Jim Harris

Thursday, November 22, 2012

Finding our joyful place...

While doing background reading for Uganda, I paid particular attention to the pieces that paint the reality for woman in the country nicknamed “The Pearl of Africa”.

  • The average number of children born to a woman in Uganda is 6
  • A Ugandan woman’s life expectancy is 54.5 years
  • 80% of women are involved in agriculture and 42% of Ugandan women are unpaid family workers
  • Women account for 57 percent of all adults living with HIV/AIDS with practically all women being affected either directly or indirectly by the disease.

These realities paint a bleak picture for Ugandan women.
Driving home from Harris the other day, in a rare move I changed my radio dial from CBC to a Saskatoon rock station for a music fix. Of all musicians, Pink made a comment that stuck with me upon which I plan to frame my learning of Uganda and its people….
When in the depths of despair, it’s important to move to our joyful place.
I want to learn when, where and what that place is for rural Ugandan women and whether I can help them find and be in that place.

Karen Timoshuk

On our way...

There are no more sleeps and only hours to go before I board a plane bound for Toronto, then London, and then Entebbe to begin our two-week educational study mission to Uganda. Excited? Yes. Nervous? Yes. But would I turn back the clock and say 'No' to this journey? Not a chance. This is an exceptional opportunity to see first hand the important role the Canadian Co-operative Association is playing in the socio-economic development of Uganda by supporting and strengthening the country's co-operatives and credit unions.

I know from a similar mission I was on to Nicaragua in 2010 what an incredible learning, life-changing experience this will be. I thank CCA for the privilege to be part of this "storytelling" trek with fellow co-operators and communicators across Canada.

Rayanne Brennan

Wednesday, November 21, 2012

Put me in a metal tube and launch me into the sky...

This is it: The Big Day. I’m blogging now from Vancouver International Airport, where I’ve just downed a California omelette to help my stomach deal with the malaria medication, which is bearable but not great. I’m flying to Toronto, where I’ll meet the rest of the team, then we’re all travelling tonight to London and Entebbe.
I know people have travelled to Africa before. And I know people have taken much wilder journeys than mine – witness Hilary Clinton, who has just flown to the Middle East to try to stop a war. But although I myself have been to interesting places like the Arctic, this trip feels different to me. I feel like I’m making up a story when I tell people I’m flying to Uganda.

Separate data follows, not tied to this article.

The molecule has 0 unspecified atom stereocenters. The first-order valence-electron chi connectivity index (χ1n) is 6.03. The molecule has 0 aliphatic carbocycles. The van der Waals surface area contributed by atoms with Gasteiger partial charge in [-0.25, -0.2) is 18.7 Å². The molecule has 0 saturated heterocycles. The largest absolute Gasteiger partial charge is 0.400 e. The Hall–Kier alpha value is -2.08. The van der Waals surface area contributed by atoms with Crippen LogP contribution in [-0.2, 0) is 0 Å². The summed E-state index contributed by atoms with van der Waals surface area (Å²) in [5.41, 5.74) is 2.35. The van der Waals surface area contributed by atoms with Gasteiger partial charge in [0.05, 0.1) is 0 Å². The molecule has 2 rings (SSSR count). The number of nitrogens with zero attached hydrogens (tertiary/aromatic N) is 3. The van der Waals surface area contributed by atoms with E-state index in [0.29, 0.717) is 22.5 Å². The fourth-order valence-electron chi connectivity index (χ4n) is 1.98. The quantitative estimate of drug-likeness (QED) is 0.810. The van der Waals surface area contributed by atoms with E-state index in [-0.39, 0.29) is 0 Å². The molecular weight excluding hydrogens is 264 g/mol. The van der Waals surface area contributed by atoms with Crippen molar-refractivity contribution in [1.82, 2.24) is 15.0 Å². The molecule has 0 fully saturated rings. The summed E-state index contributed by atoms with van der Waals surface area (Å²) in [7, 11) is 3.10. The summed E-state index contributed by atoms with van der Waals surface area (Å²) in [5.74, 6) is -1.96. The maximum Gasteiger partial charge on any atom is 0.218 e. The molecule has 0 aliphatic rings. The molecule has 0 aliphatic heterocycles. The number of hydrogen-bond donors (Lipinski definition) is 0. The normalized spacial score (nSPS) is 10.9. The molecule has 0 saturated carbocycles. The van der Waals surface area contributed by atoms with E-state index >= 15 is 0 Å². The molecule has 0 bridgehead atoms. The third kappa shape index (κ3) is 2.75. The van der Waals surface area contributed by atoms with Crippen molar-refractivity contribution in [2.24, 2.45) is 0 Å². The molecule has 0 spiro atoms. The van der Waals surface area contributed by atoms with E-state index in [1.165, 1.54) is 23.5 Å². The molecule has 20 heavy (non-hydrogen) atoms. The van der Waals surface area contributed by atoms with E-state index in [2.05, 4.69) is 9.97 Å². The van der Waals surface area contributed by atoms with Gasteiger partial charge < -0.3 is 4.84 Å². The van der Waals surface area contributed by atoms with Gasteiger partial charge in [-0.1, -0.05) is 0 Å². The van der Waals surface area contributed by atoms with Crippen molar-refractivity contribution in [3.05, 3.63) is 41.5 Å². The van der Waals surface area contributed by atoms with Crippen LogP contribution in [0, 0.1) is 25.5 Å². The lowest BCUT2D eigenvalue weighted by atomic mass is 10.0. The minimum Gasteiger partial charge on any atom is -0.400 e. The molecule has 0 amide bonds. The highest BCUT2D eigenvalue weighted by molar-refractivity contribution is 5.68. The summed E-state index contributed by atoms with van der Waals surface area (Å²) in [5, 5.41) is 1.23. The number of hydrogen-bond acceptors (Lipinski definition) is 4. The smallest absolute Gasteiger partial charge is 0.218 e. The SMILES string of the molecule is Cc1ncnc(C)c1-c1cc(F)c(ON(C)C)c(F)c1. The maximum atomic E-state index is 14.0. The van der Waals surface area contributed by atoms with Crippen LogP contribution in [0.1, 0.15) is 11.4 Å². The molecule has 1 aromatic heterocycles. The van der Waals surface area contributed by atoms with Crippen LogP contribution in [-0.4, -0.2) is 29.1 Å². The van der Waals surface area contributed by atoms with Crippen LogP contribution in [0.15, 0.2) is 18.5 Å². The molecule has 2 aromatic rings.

It is surprisingly difficult to snap a shot of a plane flying when one has first to grab one’s iPhone off the table and turn it on. But here’s my best attempt at showing you the view I am seeing now. Except that that plane is long gone.

Deborah Chatteron

Monday, November 19, 2012

Time is drawing near...

In Africa, I will learn how farmers in Northern Uganda are improving their livelihoods through an innovative and integrated program that brings together production, marketing, and financial services co-operatives.  

Follow us on our exciting journey of discovery, as we learn about how co-operatives are alleviating poverty and building a better world.  

This is my second mission to a developing nation where CCA is helping to build pathways out of poverty. The first was to Nicaragua in 2010 and it was a life-changing experience.  

Rayanne Brennan

Thursday, November 15, 2012

Follow along on a journey to Uganda

I want to take the opportunity to share an experience with you. In a little under a week, I will arrive in Uganda, Africa as part of a mission to learn about the Canadian Co-operative Association’s (CCA) highly acclaimed Integrated Finance and Agricultural Projects.
As the lone member chosen from Saskatchewan, I will be one of eight individuals who were selected from across Canada. All who were selected are communicators and will be trusted as storytellers to share the work that is being done by the CCA.
This project will expose me to the creative alignment between co-operative farmers, credit unions and marketing. It is a glowing example of how co-operatives play a key role in strengthening entire communities and can help bring people from poverty to prosperity.
I invite you to join along, learn about the ways in which co-operatives are changing lives in Uganda and share it with others.
Jennifer Nelson

Monday, November 12, 2012

Telling our story...

I have decided to subject some of my dearest friends and colleagues to my thoughts during my CCA Study Mission to Uganda. 
As lead up to our departure on the 21st November, I hope to share with you small facts about Uganda to help paint a backdrop for the adventure ahead. And, while in Uganda, when we have access to internet, I plan to share with you the magic of Uganda, its people, their culture, and their relentless quest for building a better world through working with others.
Karen Timoshuk